Last month, the Conservative government joined the long line of governments around the world subsidizing the production of wind power. Meanwhile, new information about wind power from Europe raises the spectre of unexpected blackout risks, high costs, unreliable production and even questionable environmental benefits.
Concerns over wind power used to focus on whether enough wind would blow to keep wind generators busy and electric power grids supplied. Now, after a major power blackout in Europe in November that left 15 million households in the dark, concerns over wind power come from an entirely opposite direction ““ fear that wind power can unpredictably produce more power than a system can handle.
The blackout started late on a Saturday night during a spell of warm fall weather. Although consumer demand was low, wind-power production in northern Germany was very high, supplying about 14% of the total and flooding the northeast region of the European grid with unexpected volumes of power. Meanwhile, most coal- and gas-fired generators, which can act to moderate erratic production elsewhere on a system, were either out of service or operating at a reduced output.
Grid operators then miscalculated the consequences of a routine grid manoeuvre: They disconnected a high-voltage line to let a ship pass though a canal. Overloaded power lines automatically disconnected, causing the blackout to sweep across Europe and forcing massive amounts of generation to automatically disconnect from the grid.
As operators attempted to restart the grid, wind generators, which are out of the direct control of the grid operators, automatically reconnected to the grid. They injected unwanted power and caused further disruption, extending the blackout in the areas with the most wind power.
To prevent a reoccurrence, the European agency responsible for power-grid reliability, the Union for the Co-ordination of Transmission of Electricity (UCTE), studied the blackout and recommended several remedies.
One recommendation would require upgrades to wind-power systems to allow grid operators to directly control these generators. This measure will increase the cost of connecting wind generators to the grid, but another recommendation ““ massive investments in the transmission grid ““ would hit harder. Much of Europe’s power grid was originally designed primarily for local generators serving mostly local customers. Now, moving large amounts of wind power vast distances during periods of high wind generation, which exceeds the needs of local customers, has overstretched the system. New high-voltage power lines that will be both controversial and costly are now in the cards.
Across the English Channel, the wind blows cold for other reasons. Although the U.K. has the highest wind-power productivity of any major wind-power country in Europe, its production falls short of the generally accepted minimum threshold for viability. A case in point can be seen in the U.K. government’s five-year anniversary review of its renewable energy subsidization program, called Renewables Obligation (RO), which disproportionately supports wind power. Tellingly, it has heard from the Office of Gas and Electricity Markets (Ofgem), the regulator mandated to protect consumers with respect to rates and reliability. Ofgem has major concerns.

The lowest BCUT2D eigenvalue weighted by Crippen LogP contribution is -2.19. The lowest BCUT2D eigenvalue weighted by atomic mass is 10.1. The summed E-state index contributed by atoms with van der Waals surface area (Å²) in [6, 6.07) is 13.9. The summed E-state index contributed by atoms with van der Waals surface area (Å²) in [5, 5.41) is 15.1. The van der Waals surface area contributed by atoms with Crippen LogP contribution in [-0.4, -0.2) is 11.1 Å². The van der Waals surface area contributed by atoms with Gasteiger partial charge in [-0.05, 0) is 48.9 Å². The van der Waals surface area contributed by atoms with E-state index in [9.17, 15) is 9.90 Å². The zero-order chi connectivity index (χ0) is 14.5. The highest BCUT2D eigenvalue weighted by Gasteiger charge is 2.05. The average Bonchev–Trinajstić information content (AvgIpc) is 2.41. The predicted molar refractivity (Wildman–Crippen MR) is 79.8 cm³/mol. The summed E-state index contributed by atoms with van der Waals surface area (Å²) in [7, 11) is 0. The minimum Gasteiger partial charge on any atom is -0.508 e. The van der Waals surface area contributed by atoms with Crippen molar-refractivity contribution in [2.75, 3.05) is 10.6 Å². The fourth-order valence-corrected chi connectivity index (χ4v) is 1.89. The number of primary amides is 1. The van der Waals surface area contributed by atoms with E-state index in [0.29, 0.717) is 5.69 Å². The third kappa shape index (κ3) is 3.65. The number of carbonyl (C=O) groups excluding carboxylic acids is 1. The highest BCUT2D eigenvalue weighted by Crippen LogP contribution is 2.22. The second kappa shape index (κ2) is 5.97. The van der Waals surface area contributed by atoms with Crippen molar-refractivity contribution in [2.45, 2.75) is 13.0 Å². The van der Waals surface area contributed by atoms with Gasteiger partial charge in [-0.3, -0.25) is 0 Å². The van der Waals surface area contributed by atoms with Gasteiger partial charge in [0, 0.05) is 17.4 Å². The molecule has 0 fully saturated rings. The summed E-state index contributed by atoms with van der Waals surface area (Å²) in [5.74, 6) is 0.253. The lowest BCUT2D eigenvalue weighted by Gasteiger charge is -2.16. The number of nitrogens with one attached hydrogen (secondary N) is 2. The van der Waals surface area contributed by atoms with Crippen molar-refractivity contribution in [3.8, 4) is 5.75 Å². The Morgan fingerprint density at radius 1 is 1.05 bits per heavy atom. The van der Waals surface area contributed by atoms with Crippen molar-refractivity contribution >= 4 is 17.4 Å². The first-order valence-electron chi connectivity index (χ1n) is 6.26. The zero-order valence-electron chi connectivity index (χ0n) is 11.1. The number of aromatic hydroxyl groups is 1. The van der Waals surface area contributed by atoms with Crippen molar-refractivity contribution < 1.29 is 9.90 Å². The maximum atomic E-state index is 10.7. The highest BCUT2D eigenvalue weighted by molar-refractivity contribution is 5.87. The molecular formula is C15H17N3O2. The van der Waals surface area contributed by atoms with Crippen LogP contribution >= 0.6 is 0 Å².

The Renewables Obligation was intended to promote technology, but the regulator observes that “there is little evidence so far that the RO is encouraging technological development.” As a result, consumers have been jolted. “The cost of the scheme to both business and domestic electricity customers has been very high ““ over ?1.7-billion [$3.8-billion] to date,” Ofgem states. Taking into account that the rate impact is growing rapidly from a relatively small initial cost, the regulator goes on to estimate that the ultimate cost may balloon to over ?30-billion.
As for environmental benefits, the regulator observes that “there are currently much cheaper ways of reducing carbon emissions from the electricity sector than the RO scheme.”
Some environmental organizations are raising substantive concerns, too. Two engineering analyses of the wind-power experience in the U.K., commissioned by a prominent environmental organization called the Renewable Energy Foundation and released before Christmas, turned up problems producing practical electricity supplies from the wind.
The engineers found that wind power production is a mismatch to power needs – in winter at times of low temperatures, when the U.K. needs power more, wind speeds tend to be low; when temperatures are high and it needs less power, in contrast, wind speeds are high. Across Europe, the output of wind power facilities is generally lagging the originally forecasted output.
Canada’s experience in wind production shows the same patterns. Worryingly, detailed production data from Ontario’s largest wind farms in November, December and January also shows the same mismatch between the availability of wind power and our need for it.
Canada’s experience with wind power has likewise been disappointing. Of the 14 wind farms receiving federal subsidies that have operated long enough to reveal a clear picture of their productivity, 12 have failed to achieve their forecasted production. Two of the federally supported wind farms have failed to match half of their forecasted production. Overall, the 14 wind farms have produced 18% less power than expected. Likewise, provincially subsidized windmills have also been failures.
Yet wind also has had successes. When sited properly, they can be contributors to the country’s grid system, and with more knowledge about how the wind works, we doubtless will one day see wind systems that are both economical and reliable. Until then, the answers are blowing in the wind.
by Tom Adams
22 February 2007
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